(1910 – 1997)
We witness so few bonified saints during our lifetime. Agnes Gonxha Bojaxhiu became one of the most visible and universally admired people to achieve that honor in the last 50 years. Let’s explore her remarkable story.
Agnes was born in Skopje, Macedonia, to the Albanians, Nikola and Dranafile. Her father was a construction contractor and trader of medicines and other items. The family was devoutly Catholic, and Nikola was a vocal supporter of Albanian independence. In 1919, Agnes’ father died, possibly poisoned by political enemies, and thereafter raised by her mother, Dranafile, the 8-year-old Agnes followed her Christian commitment to charity.
Although by no means wealthy, Drana Bojaxhiu extended an open invitation to the city’s destitute to dine with her family.
“My child, never eat a single mouthful unless you are sharing it with others,” she counseled her daughter. When Agnes asked who the people eating with them were, her mother uniformly responded, “Some of them are our relations, but all of them are our people.”
Agnes attended a convent-run primary school and then a state-run secondary school. As a girl, she sang in the local Sacred Heart choir and often was asked to sing solos. The congregation made an annual pilgrimage to the church of the Black Madonna in Letnice, and it was on one such trip at age 12 that she first felt a calling to religious life.
Six years later, in 1928, an 18-year-old Agnes Bojaxhiu decided to become a nun and set off for Ireland to join the Sisters of Loreto in Dublin. It was there that she took the name Sister Mary Teresa after St. Thérèse of Lisieux.
A year later, Sister Mary Teresa traveled on to Darjeeling, India, for the novitiate period; in May 1931, she made her First Profession of Vows. Afterward, she was sent to Calcutta, where she was assigned to teach at St. Mary’s High School for Girls, a school run by the Loreto Sisters and dedicated to teaching girls from the city’s poorest Bengali families. Sister Teresa learned to speak Bengali and Hindi fluently as she taught geography and history and dedicated herself to alleviating the girls’ poverty through education.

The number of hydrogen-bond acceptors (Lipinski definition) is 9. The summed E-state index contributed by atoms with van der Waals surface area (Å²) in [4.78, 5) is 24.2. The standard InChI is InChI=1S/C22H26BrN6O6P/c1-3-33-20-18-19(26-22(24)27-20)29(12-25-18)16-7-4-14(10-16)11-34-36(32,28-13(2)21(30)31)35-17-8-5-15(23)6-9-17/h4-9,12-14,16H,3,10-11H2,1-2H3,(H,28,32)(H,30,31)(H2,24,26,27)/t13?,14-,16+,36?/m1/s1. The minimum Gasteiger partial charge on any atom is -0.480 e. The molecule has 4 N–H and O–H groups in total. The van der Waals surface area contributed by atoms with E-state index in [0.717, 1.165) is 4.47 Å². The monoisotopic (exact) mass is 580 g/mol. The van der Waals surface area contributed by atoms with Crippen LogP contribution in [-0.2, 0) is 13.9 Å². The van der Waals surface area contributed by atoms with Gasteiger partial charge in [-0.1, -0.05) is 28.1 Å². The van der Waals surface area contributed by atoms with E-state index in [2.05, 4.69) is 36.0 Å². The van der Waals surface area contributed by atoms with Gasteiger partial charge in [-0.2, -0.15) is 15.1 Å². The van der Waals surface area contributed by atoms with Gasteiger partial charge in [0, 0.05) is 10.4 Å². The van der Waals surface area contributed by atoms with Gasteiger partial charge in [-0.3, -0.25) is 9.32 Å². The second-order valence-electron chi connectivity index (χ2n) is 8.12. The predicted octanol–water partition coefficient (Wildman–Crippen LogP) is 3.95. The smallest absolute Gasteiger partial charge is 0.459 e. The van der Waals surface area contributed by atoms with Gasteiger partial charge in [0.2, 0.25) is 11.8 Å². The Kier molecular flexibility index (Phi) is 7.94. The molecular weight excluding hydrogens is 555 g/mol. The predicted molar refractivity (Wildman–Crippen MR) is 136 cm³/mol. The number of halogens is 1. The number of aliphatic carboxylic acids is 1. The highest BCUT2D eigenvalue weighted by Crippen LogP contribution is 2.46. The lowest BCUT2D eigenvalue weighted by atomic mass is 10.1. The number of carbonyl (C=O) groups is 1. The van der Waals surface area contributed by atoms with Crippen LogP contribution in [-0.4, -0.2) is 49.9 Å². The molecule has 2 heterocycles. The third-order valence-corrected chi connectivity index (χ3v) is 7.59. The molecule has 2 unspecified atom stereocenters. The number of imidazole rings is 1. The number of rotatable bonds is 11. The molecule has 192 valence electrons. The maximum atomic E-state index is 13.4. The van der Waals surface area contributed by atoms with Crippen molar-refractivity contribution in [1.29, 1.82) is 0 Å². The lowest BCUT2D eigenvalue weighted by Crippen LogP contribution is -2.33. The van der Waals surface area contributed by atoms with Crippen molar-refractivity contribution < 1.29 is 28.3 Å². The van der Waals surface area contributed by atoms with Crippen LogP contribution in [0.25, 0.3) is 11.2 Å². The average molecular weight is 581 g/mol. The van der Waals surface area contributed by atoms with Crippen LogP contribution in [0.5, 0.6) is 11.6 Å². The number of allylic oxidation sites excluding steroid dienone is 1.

On May 24, 1937, she took her Final Profession of Vows to a life of poverty, chastity and obedience. As was the custom for Loreto nuns, she took on the title of “Mother” upon making her final vows and thus became known as Mother Teresa. Mother Teresa continued to teach at St. Mary’s, and in 1944 she became the school’s principal. Through her kindness, generosity and unfailing commitment to her students’ education, she sought to lead them to a life of devotion to Christ. “Give me the strength to be ever the light of their lives so that I may lead them at last to you,” she wrote in prayer.
On Sept. 10, 1946, Mother Teresa experienced a second calling, the “call within a call” that would forever transform her life. She was riding in a train from Calcutta to the Himalayan foothills for a retreat when she said Christ spoke to her and told her to abandon teaching to work in the slums of Calcutta aiding the city’s poorest and sickest people.
Since Mother Teresa had taken a vow of obedience, she could not leave her convent without official permission. After nearly a year and a half of lobbying, in January 1948 she finally received approval to pursue this new calling. That August, donning the blue-and-white sari that she would wear in public for the rest of her life, she left the Loreto convent and wandered out into the city. After six months of basic medical training, she voyaged for the first time into Calcutta’s slums with no more specific a goal than to aid “the unwanted, the unloved, the uncared for.”